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I was in a busy shopping mall over the weekend and carols were ringing, booming down through the spectacularly shiny stars and golden ornaments hanging from every rafter, urging the masses to buy, buy, buy. Every inch of space was filled with frantic shoppers hoping to find just the right gift for everyone on their list and maybe something for themselves as well. Peace on earth was miles away and stress was running high.

I spotted a young boy, about 4 years, old darting through the crowds followed by his parents who were trying to maneuver a stroller holding a wriggling toddler. The little boy clearly had all the wonder and excitement of the season. He just knew that Santa was coming soon and there would be special treats the elves had made just for him. The loud music and sparkling lights of the mall were all part of the magic since he had no list of relatives to buy for and no bills to pay.

Suddenly he took a spill and landed flat, bursting into tears. “You’re OK!” his dad announced. As the boy continued to cry, his toddler sibling soon joined in. “Give Anna a cookie” the mom snapped at the dad. “It’s OK Billy. You’re not hurt. Do you want a cookie?” Both parents frantically rifled through their giant bag looking for sweets. These parents were convinced that cookies were the magic thing that would fix whatever it was that brought her children’s tears.

Many of us often think that cookies are the thing that will take away the pain. We eat cookies (or cake, or potato chips) when we really want a hug but one isn’t offered and we don’t know how to ask.  We do all kinds of things to avoid uncomfortable feelings. We drink alcohol, watch television, shop, over exercize, over work, gossip, or focus on trying to fix someone else. This last one is usually motivated by an inability to tolerate our own discomfort about another person’s pain. Most of us have been fans of all of these activities at one time or another but I find that none of them really work in the long run.

Life is full of things that cause painful feelings. People we love hurt us or leave us or die and we feel intense sadness and grief. Sometimes we do things we know we shouldn’t and wish we hadn’t and feel embarrassment, guilt, or shame. When things don’t happen as we hoped or expected, we feel disappointment or anger. There is war and terrorism, pollution, starvation, and injustice in the world and we feel fear. When we can’t tolerate a feeling and engage in behaviors that we think will take the pain away, we often discover that we’ve only medicated or distracted ourselves from it for awhile. Those feelings lie in wait for the next time and they incubate and grow. And often, the very things we do to try to avoid the uncomfortable feelings only result in more pain: the guilt of a drunken spree; the shame and disgust of having finished the whole chocolate cake; the embarrassment and regret of hours wasted watching MTV or reruns of ER and Friends.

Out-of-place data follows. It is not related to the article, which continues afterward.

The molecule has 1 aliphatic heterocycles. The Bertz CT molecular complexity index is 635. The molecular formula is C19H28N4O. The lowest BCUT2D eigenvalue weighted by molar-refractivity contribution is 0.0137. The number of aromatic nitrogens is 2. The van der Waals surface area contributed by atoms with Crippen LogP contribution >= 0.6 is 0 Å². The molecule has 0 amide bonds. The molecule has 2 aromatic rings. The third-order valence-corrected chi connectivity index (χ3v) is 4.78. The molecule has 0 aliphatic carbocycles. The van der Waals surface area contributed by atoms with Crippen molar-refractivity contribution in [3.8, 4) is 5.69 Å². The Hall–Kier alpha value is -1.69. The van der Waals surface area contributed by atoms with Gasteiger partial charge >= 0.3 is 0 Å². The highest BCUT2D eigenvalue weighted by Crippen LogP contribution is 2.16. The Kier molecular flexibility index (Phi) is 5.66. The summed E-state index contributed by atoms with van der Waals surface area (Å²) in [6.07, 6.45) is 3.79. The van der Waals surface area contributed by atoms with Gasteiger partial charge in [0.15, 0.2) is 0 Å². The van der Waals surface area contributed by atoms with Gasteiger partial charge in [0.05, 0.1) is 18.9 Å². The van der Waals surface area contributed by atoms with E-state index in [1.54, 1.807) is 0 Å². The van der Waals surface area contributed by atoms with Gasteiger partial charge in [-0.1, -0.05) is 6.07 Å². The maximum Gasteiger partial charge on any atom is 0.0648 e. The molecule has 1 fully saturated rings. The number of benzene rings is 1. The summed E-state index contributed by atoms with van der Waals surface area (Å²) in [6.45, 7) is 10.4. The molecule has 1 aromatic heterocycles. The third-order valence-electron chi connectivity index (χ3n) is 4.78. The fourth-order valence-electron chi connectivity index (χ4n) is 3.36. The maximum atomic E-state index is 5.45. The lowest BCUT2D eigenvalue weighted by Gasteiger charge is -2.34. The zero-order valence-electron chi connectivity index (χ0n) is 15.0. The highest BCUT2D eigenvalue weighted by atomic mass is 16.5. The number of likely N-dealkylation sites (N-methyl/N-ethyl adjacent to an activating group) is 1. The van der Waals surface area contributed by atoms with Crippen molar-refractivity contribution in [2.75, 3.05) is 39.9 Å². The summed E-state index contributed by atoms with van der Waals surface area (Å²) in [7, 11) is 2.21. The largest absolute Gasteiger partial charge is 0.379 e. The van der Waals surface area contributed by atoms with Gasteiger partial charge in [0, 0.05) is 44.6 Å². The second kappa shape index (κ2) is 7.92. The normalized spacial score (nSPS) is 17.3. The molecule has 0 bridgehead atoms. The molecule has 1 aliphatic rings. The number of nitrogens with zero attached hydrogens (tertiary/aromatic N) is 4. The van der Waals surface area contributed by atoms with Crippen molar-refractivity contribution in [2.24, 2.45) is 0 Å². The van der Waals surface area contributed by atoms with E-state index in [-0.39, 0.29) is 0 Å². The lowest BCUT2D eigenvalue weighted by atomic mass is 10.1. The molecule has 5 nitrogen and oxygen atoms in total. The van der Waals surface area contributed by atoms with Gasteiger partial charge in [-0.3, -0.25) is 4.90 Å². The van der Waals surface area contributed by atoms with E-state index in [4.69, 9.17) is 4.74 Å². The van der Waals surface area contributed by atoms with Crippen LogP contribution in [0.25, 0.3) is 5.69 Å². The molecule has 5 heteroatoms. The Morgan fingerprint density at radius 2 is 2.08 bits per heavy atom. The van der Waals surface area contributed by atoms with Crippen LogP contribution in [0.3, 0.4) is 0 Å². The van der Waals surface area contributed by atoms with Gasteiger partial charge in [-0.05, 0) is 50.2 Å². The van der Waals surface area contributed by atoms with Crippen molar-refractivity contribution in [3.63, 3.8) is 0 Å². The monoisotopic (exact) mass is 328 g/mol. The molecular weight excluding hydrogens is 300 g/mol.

Many of us are afraid to feel the pain because we think it will be overwhelming and will never go away. But it does pass and we can stand it, especially if we can seek some support while having those feelings. Tolerating the discomfort and exploring what is truly there is the way of getting through it. Hugs from our loved ones can help a lot and usually just talking about what hurts can make it feel better.

Especially in this holiday season when so many uncomfortable feelings can surface, I wish for everyone all the love and support you need and so deserve to get through this time without polishing off all the Christmas cookies yourself!

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